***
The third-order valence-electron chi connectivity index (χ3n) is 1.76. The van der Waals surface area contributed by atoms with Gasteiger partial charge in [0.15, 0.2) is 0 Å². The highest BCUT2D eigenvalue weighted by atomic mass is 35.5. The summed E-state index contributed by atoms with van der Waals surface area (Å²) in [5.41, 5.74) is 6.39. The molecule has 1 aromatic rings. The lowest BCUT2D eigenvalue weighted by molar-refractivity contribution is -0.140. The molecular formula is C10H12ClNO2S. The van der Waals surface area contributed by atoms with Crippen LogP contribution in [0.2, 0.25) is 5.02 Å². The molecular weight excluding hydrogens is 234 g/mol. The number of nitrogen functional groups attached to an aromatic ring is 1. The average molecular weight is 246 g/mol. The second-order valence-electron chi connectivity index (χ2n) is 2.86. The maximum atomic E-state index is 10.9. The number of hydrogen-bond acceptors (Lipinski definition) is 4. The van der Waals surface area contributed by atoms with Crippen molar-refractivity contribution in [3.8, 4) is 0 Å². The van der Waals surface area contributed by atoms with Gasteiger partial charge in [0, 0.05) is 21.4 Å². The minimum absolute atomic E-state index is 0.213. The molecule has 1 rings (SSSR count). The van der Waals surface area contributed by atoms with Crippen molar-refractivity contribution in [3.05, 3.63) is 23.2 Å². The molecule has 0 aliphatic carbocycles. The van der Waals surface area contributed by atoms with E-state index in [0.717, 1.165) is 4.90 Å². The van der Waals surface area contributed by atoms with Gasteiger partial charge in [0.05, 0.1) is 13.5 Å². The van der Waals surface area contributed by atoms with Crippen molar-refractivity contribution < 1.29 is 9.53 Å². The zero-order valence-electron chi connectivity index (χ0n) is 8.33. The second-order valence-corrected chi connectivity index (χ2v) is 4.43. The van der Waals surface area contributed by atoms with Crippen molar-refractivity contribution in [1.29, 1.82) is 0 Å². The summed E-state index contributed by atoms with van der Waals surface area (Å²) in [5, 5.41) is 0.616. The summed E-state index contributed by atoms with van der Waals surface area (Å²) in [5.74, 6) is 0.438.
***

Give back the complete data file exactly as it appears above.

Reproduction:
The third-order valence-electron chi connectivity index (χ3n) is 1.76. The van der Waals surface area contributed by atoms with Gasteiger partial charge in [0.15, 0.2) is 0 Å². The highest BCUT2D eigenvalue weighted by atomic mass is 35.5. The summed E-state index contributed by atoms with van der Waals surface area (Å²) in [5.41, 5.74) is 6.39. The molecule has 1 aromatic rings. The lowest BCUT2D eigenvalue weighted by molar-refractivity contribution is -0.140. The molecular formula is C10H12ClNO2S. The van der Waals surface area contributed by atoms with Crippen LogP contribution in [0.2, 0.25) is 5.02 Å². The molecular weight excluding hydrogens is 234 g/mol. The number of nitrogen functional groups attached to an aromatic ring is 1. The average molecular weight is 246 g/mol. The second-order valence-electron chi connectivity index (χ2n) is 2.86. The maximum atomic E-state index is 10.9. The number of hydrogen-bond acceptors (Lipinski definition) is 4. The van der Waals surface area contributed by atoms with Crippen molar-refractivity contribution in [3.8, 4) is 0 Å². The van der Waals surface area contributed by atoms with Gasteiger partial charge in [0, 0.05) is 21.4 Å². The minimum absolute atomic E-state index is 0.213. The molecule has 1 rings (SSSR count). The van der Waals surface area contributed by atoms with Crippen molar-refractivity contribution in [3.05, 3.63) is 23.2 Å². The molecule has 0 aliphatic carbocycles. The van der Waals surface area contributed by atoms with E-state index in [0.717, 1.165) is 4.90 Å². The van der Waals surface area contributed by atoms with Gasteiger partial charge in [0.05, 0.1) is 13.5 Å². The van der Waals surface area contributed by atoms with Crippen molar-refractivity contribution < 1.29 is 9.53 Å². The zero-order valence-electron chi connectivity index (χ0n) is 8.33. The second-order valence-corrected chi connectivity index (χ2v) is 4.43. The van der Waals surface area contributed by atoms with Crippen molar-refractivity contribution in [1.29, 1.82) is 0 Å². The summed E-state index contributed by atoms with van der Waals surface area (Å²) in [5, 5.41) is 0.616. The summed E-state index contributed by atoms with van der Waals surface area (Å²) in [5.74, 6) is 0.438.